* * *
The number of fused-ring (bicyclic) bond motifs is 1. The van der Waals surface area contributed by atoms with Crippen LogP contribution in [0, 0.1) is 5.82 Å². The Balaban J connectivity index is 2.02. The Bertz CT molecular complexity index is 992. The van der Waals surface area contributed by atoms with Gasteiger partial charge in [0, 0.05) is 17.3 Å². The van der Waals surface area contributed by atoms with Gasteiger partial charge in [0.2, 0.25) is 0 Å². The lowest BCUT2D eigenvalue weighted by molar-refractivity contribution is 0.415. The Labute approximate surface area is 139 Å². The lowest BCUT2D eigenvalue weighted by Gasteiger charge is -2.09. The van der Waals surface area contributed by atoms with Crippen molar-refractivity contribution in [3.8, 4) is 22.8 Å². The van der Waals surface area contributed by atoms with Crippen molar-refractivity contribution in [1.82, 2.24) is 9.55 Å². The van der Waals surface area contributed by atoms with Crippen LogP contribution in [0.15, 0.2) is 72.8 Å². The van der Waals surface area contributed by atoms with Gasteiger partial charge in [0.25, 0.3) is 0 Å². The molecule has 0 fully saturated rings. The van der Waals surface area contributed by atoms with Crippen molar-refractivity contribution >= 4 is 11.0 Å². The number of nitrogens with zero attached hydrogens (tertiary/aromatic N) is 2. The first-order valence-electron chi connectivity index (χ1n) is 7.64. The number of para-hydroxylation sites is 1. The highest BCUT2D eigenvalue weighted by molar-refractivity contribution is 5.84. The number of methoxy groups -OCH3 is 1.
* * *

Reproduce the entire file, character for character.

The number of fused-ring (bicyclic) bond motifs is 1. The van der Waals surface area contributed by atoms with Crippen LogP contribution in [0, 0.1) is 5.82 Å². The Balaban J connectivity index is 2.02. The Bertz CT molecular complexity index is 992. The van der Waals surface area contributed by atoms with Gasteiger partial charge in [0, 0.05) is 17.3 Å². The van der Waals surface area contributed by atoms with Gasteiger partial charge in [0.2, 0.25) is 0 Å². The lowest BCUT2D eigenvalue weighted by molar-refractivity contribution is 0.415. The Labute approximate surface area is 139 Å². The lowest BCUT2D eigenvalue weighted by Gasteiger charge is -2.09. The van der Waals surface area contributed by atoms with Crippen molar-refractivity contribution in [3.8, 4) is 22.8 Å². The van der Waals surface area contributed by atoms with Crippen molar-refractivity contribution in [1.82, 2.24) is 9.55 Å². The van der Waals surface area contributed by atoms with Crippen LogP contribution in [0.15, 0.2) is 72.8 Å². The van der Waals surface area contributed by atoms with Gasteiger partial charge in [0.25, 0.3) is 0 Å². The molecule has 0 fully saturated rings. The van der Waals surface area contributed by atoms with Crippen molar-refractivity contribution >= 4 is 11.0 Å². The number of nitrogens with zero attached hydrogens (tertiary/aromatic N) is 2. The first-order valence-electron chi connectivity index (χ1n) is 7.64. The number of para-hydroxylation sites is 1. The highest BCUT2D eigenvalue weighted by molar-refractivity contribution is 5.84. The number of methoxy groups -OCH3 is 1.